Guarding Against The 'Inside Job'

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In your quest to achieve a balance of security in your corporate environment, you have taken the time to establish a hardware security policy, including things such as auto-update for operating systems and applications.

It might also include a back-up policy for data and a mandatory hard wipe for laptops that are shared within the organization for travel purposes. This precludes data from unintentionally ending up with an unauthorized user.

You’ve also educated your organization regarding external threats, whether from dedicated hackers intent on stealing your corporate knowledge, or from random attacks designed to take advantage of weaknesses in your security policy and practices. This education has included good email practices and safe surfing habits.

So far, so good.

There’s one more category of threat we need to consider: the inside job.

Consider the contractor who is on your network to provide some type of service. Perhaps a company is assisting with infrastructure issues like cable-pulling, or an outside accounting firm is helping with a finance upgrade. You’ve done the check on the company; they’re reliable, reputable and their employees are competent and courteous. What else do you know about these outside “insiders”?

This is just one element of what is probably the hardest problem to approach: The people you give trusted access to your network and your assets. Let’s look at several different types of personnel that might account for the loss of sensitive information or damage to your network and corporate assets.

Meet the Ex

Newly terminated employees can be cause for worry. They may be leaving of their own accord, or they may have been escorted off the premises for some malfeasance. Either way, it is very important that any “doors” of access for this individual are closed – immediately – on departure.

Authentication tokens should obviously be removed. Also, ensure that logins are no longer enabled and that any account access, remote or local, is also closed. Many organizations believe removing remote access is sufficient to protect themselves. In a large organization, however, it is a simple matter to “shoulder surf” through a secure door, plug into a jack in a conference room, and be on your way. If management hasn’t terminated building access and confiscated ID cards, this act of network trespass requires no effort at all.

Meet the New Ex, Same as the Old Ex

This is an individual who is already mentally “out the door.” This employee comes in two classes: One has already submitted a resignation notice; the other hasn't, only because they’re still looking for a new job.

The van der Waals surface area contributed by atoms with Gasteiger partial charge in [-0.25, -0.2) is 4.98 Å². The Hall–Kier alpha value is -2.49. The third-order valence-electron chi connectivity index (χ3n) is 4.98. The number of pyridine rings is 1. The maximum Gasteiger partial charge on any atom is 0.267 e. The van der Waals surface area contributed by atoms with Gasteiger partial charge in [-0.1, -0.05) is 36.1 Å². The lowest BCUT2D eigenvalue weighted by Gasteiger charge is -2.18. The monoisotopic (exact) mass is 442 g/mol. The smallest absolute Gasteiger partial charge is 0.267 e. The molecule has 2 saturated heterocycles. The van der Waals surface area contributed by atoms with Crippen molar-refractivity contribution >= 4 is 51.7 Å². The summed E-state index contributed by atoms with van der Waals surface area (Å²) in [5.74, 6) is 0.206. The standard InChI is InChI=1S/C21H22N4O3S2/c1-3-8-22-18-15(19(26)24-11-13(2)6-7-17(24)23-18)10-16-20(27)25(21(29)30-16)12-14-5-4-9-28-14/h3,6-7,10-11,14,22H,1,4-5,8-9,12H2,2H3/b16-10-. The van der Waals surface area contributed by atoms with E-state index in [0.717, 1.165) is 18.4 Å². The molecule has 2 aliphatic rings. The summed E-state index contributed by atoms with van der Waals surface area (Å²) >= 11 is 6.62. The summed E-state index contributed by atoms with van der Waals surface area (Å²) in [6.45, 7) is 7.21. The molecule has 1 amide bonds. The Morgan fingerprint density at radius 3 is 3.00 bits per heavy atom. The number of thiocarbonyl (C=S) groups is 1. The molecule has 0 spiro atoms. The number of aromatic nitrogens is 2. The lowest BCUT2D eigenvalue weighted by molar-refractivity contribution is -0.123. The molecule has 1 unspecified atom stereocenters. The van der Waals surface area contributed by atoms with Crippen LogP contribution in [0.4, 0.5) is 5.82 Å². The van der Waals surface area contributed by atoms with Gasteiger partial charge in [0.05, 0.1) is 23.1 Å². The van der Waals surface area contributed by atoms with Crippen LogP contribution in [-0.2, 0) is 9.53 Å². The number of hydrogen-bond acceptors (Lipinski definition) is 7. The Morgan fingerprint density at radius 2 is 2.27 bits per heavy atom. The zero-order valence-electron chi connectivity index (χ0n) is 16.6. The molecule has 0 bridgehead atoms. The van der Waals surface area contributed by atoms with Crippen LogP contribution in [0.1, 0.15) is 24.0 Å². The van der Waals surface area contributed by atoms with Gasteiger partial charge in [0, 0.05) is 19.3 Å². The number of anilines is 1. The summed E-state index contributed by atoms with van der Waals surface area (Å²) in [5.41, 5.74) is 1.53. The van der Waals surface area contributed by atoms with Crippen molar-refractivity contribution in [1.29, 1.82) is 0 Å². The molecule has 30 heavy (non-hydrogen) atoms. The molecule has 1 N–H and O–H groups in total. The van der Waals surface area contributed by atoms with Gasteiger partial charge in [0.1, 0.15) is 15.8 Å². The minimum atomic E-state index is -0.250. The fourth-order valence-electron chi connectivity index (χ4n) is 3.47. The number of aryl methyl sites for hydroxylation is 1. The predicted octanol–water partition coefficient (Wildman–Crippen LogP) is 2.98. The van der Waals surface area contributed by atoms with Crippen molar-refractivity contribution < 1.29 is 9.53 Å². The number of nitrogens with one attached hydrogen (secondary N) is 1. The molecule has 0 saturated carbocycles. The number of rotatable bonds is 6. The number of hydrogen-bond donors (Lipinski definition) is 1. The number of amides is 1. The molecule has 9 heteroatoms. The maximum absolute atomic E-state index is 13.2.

The newly resigned employee is simple to spot, but it’s up to the company to decide how they will be handled. Policy should dictate whether the employee remains on the job, or is asked to take the two weeks as a paid vacation, and escorted off the property.

Any policy should be consistently enforced. Yet there will be times when a policy exception might be needed. In these cases, a written waiver from the employee will minimize the risk to the company regarding discrimination, defamation or even wrongful termination. Below we’ll look at what some of those exceptions might be.

If an employee is authorized to stay during the resignation period, perceived mistreatment by supervisors can lead to a more vindictive attitude by the departing employee. Whether there has been longstanding disagreement, or the supervisor takes the resignation as a personal affront, it may cause the departing employee to have less than charitable thoughts toward the organization.

Management should know the working atmosphere of their direct reports and the next lower level. Such knowledge helps to determine whether personal dynamics risk company assets. An early exit interview will provide insight to the situation. It may need an adjusted working arrangement, or the employee may be willing to sign a waiver for an early departure.

Whatever works best should be used. There is no reason to give the employee the reason and the opportunity to take advantage of continued access.

Almost an Ex

The soon-to-be ex-employee is a much harder dilemma. If we go back to the issue of supervisor-employee compatibility, we can identify some individuals who may be at risk for security violations as they leave the company.

Not all employees who leave due to disagreement are looking to rip off the company. And not all employees who have longstanding disagreements are looking to leave the company.

However, if you have an employee who is clearly disgruntled with every aspect of his or her corporate life, you should be prepared to have a discussion outside the “performance evaluation” arena to determine what the issues are, and whether they might lead to a security breach. If this conversation is held during the evaluation process, it’s less likely the employee will be forthcoming about difficulties with co-workers.

As I said earlier, managers at all levels needs to be aware of these interactions to identify potential problem areas. Human resources and policy dictate much of what supervisors and managers can do in this area. You should be familiar with your policy, and use it as a tool in identifying areas that may lead to security incidents.

On Wednesday, September 27, I will be discussing these and other types of personnel who might pose a security threat to your company from the inside. Join me as I explore the qualities that make an internal hacker unique. We’ll also look at principles you can put into action to minimize your risk in this area.

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